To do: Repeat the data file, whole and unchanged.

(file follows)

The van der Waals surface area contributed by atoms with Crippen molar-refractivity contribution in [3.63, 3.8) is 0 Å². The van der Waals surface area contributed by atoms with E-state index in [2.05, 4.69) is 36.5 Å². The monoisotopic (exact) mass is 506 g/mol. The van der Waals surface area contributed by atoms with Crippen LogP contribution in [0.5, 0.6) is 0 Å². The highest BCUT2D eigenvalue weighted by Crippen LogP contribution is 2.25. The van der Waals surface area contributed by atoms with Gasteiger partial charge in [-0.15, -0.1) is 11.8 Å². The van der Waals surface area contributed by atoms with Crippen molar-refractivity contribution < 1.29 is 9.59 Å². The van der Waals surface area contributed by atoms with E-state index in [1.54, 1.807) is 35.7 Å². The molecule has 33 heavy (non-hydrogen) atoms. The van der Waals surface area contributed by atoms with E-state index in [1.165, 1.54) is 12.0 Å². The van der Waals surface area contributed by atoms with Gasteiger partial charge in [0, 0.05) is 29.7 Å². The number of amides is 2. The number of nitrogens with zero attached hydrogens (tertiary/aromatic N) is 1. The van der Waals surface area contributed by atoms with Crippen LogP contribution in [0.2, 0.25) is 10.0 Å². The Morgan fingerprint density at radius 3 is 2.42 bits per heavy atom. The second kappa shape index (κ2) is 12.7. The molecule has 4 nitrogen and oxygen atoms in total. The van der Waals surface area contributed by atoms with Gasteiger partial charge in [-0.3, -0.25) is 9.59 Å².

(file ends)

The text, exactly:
The van der Waals surface area contributed by atoms with Crippen molar-refractivity contribution in [3.63, 3.8) is 0 Å². The van der Waals surface area contributed by atoms with E-state index in [2.05, 4.69) is 36.5 Å². The monoisotopic (exact) mass is 506 g/mol. The van der Waals surface area contributed by atoms with Crippen LogP contribution in [0.5, 0.6) is 0 Å². The highest BCUT2D eigenvalue weighted by Crippen LogP contribution is 2.25. The van der Waals surface area contributed by atoms with Gasteiger partial charge in [-0.15, -0.1) is 11.8 Å². The van der Waals surface area contributed by atoms with Crippen molar-refractivity contribution < 1.29 is 9.59 Å². The van der Waals surface area contributed by atoms with E-state index in [1.54, 1.807) is 35.7 Å². The molecule has 33 heavy (non-hydrogen) atoms. The van der Waals surface area contributed by atoms with E-state index in [1.165, 1.54) is 12.0 Å². The van der Waals surface area contributed by atoms with Gasteiger partial charge in [0, 0.05) is 29.7 Å². The number of amides is 2. The number of nitrogens with zero attached hydrogens (tertiary/aromatic N) is 1. The van der Waals surface area contributed by atoms with Crippen LogP contribution in [0.2, 0.25) is 10.0 Å². The Morgan fingerprint density at radius 3 is 2.42 bits per heavy atom. The second kappa shape index (κ2) is 12.7. The molecule has 4 nitrogen and oxygen atoms in total. The van der Waals surface area contributed by atoms with Gasteiger partial charge in [-0.3, -0.25) is 9.59 Å².